Description of original award (Fiscal Year 2021, $600,000)
In January of 2020, Grays Harbor Public Health received funding through the Rural Response to the Opioid Epidemic demonstration project. One of the initiatives of that award was to institutionalize a System of Care (SOC) in the Grays Harbor County Jail to address opioid use disorder. This included an intensive planning process, hiring a Substance Use Disorder Professional (SUDP), increasing access to Buprenorphine, initiating recovery classes in the jail for program participants, and contracting with a community agency to provide social service support (including housing) upon re-entry.
There has been significant foundational work done in creating and implementing this SOC, and the community is beginning to realize the benefits of addressing behavioral health care needs during incarceration. With implementation beginning in March of 2021 we have been able to serve 45 unique individuals with the following demographics: 70% homeless/unstable housing; 48% had no high school diploma/GED equivalent; and 86% were unemployed. We have also been successful in working with county prosecutors in securing alternative (to prison) sentencing for 6 individuals by arranging for long-term inpatient rehabilitation.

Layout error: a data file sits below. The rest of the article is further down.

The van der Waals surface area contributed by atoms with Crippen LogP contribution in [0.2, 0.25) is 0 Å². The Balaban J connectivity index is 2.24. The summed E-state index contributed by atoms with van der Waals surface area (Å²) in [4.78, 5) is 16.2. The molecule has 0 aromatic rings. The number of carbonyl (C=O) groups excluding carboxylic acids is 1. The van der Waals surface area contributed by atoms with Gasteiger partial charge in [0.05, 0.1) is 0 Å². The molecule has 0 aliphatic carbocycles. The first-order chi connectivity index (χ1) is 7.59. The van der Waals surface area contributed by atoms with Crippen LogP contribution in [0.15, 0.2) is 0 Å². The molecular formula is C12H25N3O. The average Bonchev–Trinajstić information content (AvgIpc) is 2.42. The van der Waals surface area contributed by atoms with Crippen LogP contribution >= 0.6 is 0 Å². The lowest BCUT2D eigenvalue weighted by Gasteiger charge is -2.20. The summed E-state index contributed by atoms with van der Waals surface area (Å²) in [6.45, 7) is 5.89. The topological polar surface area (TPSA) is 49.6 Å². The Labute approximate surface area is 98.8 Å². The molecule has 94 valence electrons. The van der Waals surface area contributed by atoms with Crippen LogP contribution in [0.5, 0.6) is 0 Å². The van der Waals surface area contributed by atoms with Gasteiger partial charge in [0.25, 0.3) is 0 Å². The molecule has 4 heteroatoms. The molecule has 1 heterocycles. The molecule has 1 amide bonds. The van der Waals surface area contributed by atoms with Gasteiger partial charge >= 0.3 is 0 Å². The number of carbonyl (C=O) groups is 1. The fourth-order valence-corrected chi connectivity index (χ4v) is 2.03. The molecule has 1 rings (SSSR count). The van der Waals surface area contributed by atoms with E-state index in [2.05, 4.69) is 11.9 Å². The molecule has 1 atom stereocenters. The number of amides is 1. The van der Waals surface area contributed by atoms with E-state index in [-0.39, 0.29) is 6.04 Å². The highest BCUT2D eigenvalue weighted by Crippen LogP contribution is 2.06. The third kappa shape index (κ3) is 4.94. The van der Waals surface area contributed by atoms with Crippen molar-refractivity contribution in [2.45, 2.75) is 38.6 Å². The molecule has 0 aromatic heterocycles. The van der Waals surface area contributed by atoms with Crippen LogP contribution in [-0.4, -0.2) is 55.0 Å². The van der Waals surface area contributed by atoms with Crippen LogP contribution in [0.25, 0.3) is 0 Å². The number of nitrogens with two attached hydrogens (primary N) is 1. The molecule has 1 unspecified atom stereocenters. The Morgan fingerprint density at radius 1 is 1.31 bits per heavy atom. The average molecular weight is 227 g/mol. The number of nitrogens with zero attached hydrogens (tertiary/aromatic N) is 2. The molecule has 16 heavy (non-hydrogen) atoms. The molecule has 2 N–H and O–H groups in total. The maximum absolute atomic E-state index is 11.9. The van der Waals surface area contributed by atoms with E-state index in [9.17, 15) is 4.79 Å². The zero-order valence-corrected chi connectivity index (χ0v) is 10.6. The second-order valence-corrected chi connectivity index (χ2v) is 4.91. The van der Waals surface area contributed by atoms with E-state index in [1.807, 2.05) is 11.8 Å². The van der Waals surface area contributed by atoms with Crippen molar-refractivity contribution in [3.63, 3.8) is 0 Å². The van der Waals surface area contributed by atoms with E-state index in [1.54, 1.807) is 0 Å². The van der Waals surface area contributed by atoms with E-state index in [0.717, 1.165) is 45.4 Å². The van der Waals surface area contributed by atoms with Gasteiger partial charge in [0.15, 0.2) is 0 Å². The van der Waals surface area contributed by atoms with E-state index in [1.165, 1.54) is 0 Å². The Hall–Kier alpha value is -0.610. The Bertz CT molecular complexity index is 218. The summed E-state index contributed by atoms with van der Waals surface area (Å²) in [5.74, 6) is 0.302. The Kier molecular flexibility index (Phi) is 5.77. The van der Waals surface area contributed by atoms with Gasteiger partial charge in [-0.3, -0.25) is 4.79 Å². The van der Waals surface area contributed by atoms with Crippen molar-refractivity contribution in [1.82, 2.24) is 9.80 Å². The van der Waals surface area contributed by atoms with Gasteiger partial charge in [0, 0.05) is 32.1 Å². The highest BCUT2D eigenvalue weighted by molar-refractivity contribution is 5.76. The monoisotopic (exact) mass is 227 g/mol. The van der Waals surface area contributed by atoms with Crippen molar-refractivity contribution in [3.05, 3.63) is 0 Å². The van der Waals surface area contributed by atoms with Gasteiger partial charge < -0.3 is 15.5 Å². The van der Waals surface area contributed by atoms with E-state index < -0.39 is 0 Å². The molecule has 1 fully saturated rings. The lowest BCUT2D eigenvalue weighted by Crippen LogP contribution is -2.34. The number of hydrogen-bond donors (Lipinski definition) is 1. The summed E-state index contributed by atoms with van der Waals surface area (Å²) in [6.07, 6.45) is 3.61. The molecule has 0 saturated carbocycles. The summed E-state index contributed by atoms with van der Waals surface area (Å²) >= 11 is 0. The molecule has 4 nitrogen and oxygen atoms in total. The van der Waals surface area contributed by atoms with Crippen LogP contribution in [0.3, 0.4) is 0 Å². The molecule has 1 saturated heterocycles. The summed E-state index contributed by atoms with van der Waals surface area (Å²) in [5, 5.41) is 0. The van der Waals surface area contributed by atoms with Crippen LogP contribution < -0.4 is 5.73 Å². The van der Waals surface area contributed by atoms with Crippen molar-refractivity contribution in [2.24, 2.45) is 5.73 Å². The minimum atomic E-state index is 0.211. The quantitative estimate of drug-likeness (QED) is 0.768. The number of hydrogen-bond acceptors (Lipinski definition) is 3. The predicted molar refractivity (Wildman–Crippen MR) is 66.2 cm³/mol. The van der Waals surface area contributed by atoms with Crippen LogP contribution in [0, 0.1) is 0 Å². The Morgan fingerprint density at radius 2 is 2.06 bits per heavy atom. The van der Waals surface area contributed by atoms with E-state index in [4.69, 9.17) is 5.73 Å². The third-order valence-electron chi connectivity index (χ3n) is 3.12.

Our County’s population of just under 74,000 has one of the highest incarceration rates in the state of like-sized jails. This program has not only strengthened ties with law enforcement, the judicial system, behavioral health agencies and public health, it has also had an impact on individuals with Opioid Use Disorder (OUD) who are returning to the community in a state of sobriety and genuinely working toward their recovery goals.
With our current funding we have been able to serve the majority of individuals who would meet criteria however, if individuals don’t present with an OUD they are screened out of services. Surveillance data over the last 12 months indicates that methamphetamine was the drug most associated with overdose deaths in our county (65% of cases) while fentanyl was at 29%, prescription opioids at 29% and heroin at 19%.
Our proposal would seek to expand services by increasing capacity in the Grays Harbor County Jail to serve individuals who have a psychostimulant disorder as well. This expansion would include additional staff time for medical monitoring, managing recovery groups, and bolstering re-entry supports.
The goal of this expanded SOC would be to increase the number of affected individuals returning to the community with established sobriety and behavioral health supports, decrease morbidity and mortality for those individuals and to decrease recidivisms among this population.